The episode opens with a story about the Maxim Institute, an international think tank that has been linked to anti-gay fundamentalist groups. The main feature focuses on Marilyn Waring, an MP from 1975 until 84. She talks candidly about the personal cost of being in parliament — especially when she was outed as a lesbian. Waring also shares her opinions about the Civil Unions Bill and why she is opposed to it. The show finishes with a gay literature review and an interview with James Hadley, the incoming programme manager of Wellington's Bats Theatre.
This film records the devising of a “work in progress” by theatre director Ashley Thorndyke (Jason Hoyte). The concept — by Duncan Sarkies (Two Little Boys, Scarfies) — mocks the gamut of thesp and drama school cliches: from ‘wanky’ director to wacky warm-up exercises (animal impersonations, primal screams, Love Boat theme song). Peter Burger, fresh out of Broadcasting School, co-directs, and the willing cast is drawn from the 90s Wellington theatre scene orbiting around Bats and Victoria University. Future Conchord Jemaine Clement memorably learns to get loose.
This final episode from series two of the arts series is presented by Taika Cohen (aka Taika Waititi) and his alter ego, silly German Gunter Schliemann. Taika makes short film Tama Tū, performs as vampire Diego (later reborn in What We Do in the Shadows) and performs Taika’s Incredible Show at Bats Theatre. Included are scenes from his early, little-seen short film John & Pogo. Also featured are artist Siren Maclaine (aka Siren Deluxe) and her feminist erotica; Caroline Robinson’s large-scale Auckland motorway sculptures; and comics artist Colin Wilson (Judge Dredd, Blueberry).
Saving Grace sees spiky street kid Grace (Kirsty Hamilton) get taken in by enigmatic carpenter, Gerald (Jim Moriarty). As Grace falls under (much older) Gerald's spell, she's flummoxed by his claim that he is the messiah. Could Gerald be Jesus of Cuba Street or is he a delusional dole bludger? The screenplay was adapted by Duncan Sarkies (Scarfies) from his stage play. Botes' dramatic feature debut converted fewer viewers than his earlier work, the classic hoodwinker Forgotten Silver; although critic Nicholas Reid welcomed an NZ film that offered "style and brains".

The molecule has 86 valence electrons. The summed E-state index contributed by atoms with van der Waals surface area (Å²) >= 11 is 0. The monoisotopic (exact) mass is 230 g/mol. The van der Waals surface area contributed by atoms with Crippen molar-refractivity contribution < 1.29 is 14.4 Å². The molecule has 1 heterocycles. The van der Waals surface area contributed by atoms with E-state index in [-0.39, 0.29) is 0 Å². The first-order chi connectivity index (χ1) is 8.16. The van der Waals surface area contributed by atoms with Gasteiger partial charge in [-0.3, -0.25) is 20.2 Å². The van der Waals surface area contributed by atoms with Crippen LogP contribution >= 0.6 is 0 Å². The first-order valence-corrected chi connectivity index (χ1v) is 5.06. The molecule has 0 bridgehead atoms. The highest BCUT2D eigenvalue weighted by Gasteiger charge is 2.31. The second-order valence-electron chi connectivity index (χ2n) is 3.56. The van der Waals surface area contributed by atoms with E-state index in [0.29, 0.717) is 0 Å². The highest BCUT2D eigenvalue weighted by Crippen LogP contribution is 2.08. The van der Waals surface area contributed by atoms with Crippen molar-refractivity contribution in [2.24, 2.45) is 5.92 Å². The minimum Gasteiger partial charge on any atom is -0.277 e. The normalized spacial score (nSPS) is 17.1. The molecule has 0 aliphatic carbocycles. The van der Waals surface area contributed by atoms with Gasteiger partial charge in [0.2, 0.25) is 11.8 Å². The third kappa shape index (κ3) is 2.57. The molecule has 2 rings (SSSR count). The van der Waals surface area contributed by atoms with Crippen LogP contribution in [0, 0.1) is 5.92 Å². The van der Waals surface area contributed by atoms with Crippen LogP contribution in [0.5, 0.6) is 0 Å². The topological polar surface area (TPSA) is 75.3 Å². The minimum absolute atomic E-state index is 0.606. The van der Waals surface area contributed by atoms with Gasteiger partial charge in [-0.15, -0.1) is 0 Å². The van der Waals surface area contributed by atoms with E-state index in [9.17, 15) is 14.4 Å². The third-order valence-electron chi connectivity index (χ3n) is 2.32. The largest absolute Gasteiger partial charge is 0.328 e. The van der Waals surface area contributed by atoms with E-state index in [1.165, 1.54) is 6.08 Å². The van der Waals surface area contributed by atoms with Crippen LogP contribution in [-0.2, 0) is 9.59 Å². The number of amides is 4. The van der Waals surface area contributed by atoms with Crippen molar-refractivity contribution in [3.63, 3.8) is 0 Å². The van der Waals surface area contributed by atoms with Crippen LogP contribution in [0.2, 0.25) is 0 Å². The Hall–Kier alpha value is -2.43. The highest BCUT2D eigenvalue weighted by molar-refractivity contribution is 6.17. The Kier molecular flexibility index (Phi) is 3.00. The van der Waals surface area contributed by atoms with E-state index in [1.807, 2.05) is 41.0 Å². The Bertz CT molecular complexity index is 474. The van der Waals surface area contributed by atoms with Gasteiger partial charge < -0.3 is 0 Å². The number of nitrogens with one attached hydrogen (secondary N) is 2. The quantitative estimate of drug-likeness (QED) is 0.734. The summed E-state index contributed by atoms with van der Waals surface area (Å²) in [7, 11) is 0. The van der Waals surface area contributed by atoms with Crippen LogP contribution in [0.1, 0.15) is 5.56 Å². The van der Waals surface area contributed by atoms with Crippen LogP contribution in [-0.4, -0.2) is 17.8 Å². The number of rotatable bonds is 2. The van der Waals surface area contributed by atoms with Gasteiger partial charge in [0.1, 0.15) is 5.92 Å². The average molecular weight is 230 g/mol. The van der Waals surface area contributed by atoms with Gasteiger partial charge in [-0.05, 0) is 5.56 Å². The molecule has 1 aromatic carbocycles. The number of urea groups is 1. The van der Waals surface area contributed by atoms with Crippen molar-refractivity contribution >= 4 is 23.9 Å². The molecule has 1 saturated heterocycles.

Pip Hall has written for TV's Skitz, Newsflash, Shortland Street and Jonah, penned a string of successful stage plays, and found the time to perform too. The daughter of playwright Roger Hall muses on many topics, including: Getting her first big laugh on stage at three-years-old, and the formative year she later spent watching "maybe 50, 60 shows in London" The talent that came out of the Allen Hall Theatre at Otago University Getting the chance to write for TV, when producer Dave Gibson shoulder-tapped her after a university show Learning from the impressive writing team on Skitz — which included Cal Wilson, Hori Ahipene, Jemaine Clement and David Fane The influence the Me Too movement is having on theatre
The Manawatu has provided fertile ground for New Zealand comedic talent, including producing six-person comedy group Facial DBX.
Jackie van Beek's CV is as impressive as it is long — she's a respected actor, writer, and director across comedy and drama, for stage, television and film.
Fly My Pretties is a musical collaboration put together by Barnaby Weir of the Black Seeds. The all-star outfit - who come together for live performances - has included members of the Phoenix Foundation, Fat Freddys Drop and Paselode. The group began as a one-off project - a sellout multimedia show performed, filmed and recorded over four nights at Bats Theatre in Wellington in 2004, which was released as a live album and DVD. The one-off nature of the project has expanded nationwide to equally well-received shows.
This black and white performance music video is taken from debut album Live at Bats (2004), back when the plan was for the Fly My Pretties ensemble to be a one-off project. Written and sung by Age Pryor — with vocal help from Tessa Rain — the gentle folk song is enhanced by simple but effective shooting, and attentive use of split-screen editing. The track was recorded in Wellington's Bats Theatre.
After starting out in stand-up comedy as a university student in Wellington, Guy Williams won a contest to become Dai Henwood’s protege in 2009. He has been working in TV and radio ever since.